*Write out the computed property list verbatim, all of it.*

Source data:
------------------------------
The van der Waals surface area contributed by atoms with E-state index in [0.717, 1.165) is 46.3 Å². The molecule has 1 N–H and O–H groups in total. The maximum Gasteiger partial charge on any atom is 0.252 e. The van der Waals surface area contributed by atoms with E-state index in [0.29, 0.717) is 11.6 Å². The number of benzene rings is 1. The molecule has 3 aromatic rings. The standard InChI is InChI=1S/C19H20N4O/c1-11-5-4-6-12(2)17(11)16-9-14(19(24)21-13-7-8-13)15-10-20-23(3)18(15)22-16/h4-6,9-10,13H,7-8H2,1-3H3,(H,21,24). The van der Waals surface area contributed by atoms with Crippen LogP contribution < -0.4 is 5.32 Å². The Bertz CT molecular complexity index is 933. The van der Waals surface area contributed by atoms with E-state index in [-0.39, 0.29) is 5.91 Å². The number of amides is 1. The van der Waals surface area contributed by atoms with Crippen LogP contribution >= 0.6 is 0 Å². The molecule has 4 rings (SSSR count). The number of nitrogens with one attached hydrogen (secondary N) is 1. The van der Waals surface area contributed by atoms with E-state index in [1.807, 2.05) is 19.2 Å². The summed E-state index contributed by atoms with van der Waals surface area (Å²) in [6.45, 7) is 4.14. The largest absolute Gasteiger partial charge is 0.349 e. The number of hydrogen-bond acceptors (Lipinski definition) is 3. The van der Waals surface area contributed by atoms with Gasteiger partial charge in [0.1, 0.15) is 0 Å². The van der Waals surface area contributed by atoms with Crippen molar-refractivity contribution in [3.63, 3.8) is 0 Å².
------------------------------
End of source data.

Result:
The van der Waals surface area contributed by atoms with E-state index in [0.717, 1.165) is 46.3 Å². The molecule has 1 N–H and O–H groups in total. The maximum Gasteiger partial charge on any atom is 0.252 e. The van der Waals surface area contributed by atoms with E-state index in [0.29, 0.717) is 11.6 Å². The number of benzene rings is 1. The molecule has 3 aromatic rings. The standard InChI is InChI=1S/C19H20N4O/c1-11-5-4-6-12(2)17(11)16-9-14(19(24)21-13-7-8-13)15-10-20-23(3)18(15)22-16/h4-6,9-10,13H,7-8H2,1-3H3,(H,21,24). The van der Waals surface area contributed by atoms with Crippen LogP contribution < -0.4 is 5.32 Å². The Bertz CT molecular complexity index is 933. The van der Waals surface area contributed by atoms with E-state index in [-0.39, 0.29) is 5.91 Å². The number of amides is 1. The van der Waals surface area contributed by atoms with Crippen LogP contribution >= 0.6 is 0 Å². The molecule has 4 rings (SSSR count). The number of nitrogens with one attached hydrogen (secondary N) is 1. The van der Waals surface area contributed by atoms with E-state index in [1.807, 2.05) is 19.2 Å². The summed E-state index contributed by atoms with van der Waals surface area (Å²) in [6.45, 7) is 4.14. The largest absolute Gasteiger partial charge is 0.349 e. The number of hydrogen-bond acceptors (Lipinski definition) is 3. The van der Waals surface area contributed by atoms with Gasteiger partial charge in [0.1, 0.15) is 0 Å². The van der Waals surface area contributed by atoms with Crippen molar-refractivity contribution in [3.63, 3.8) is 0 Å².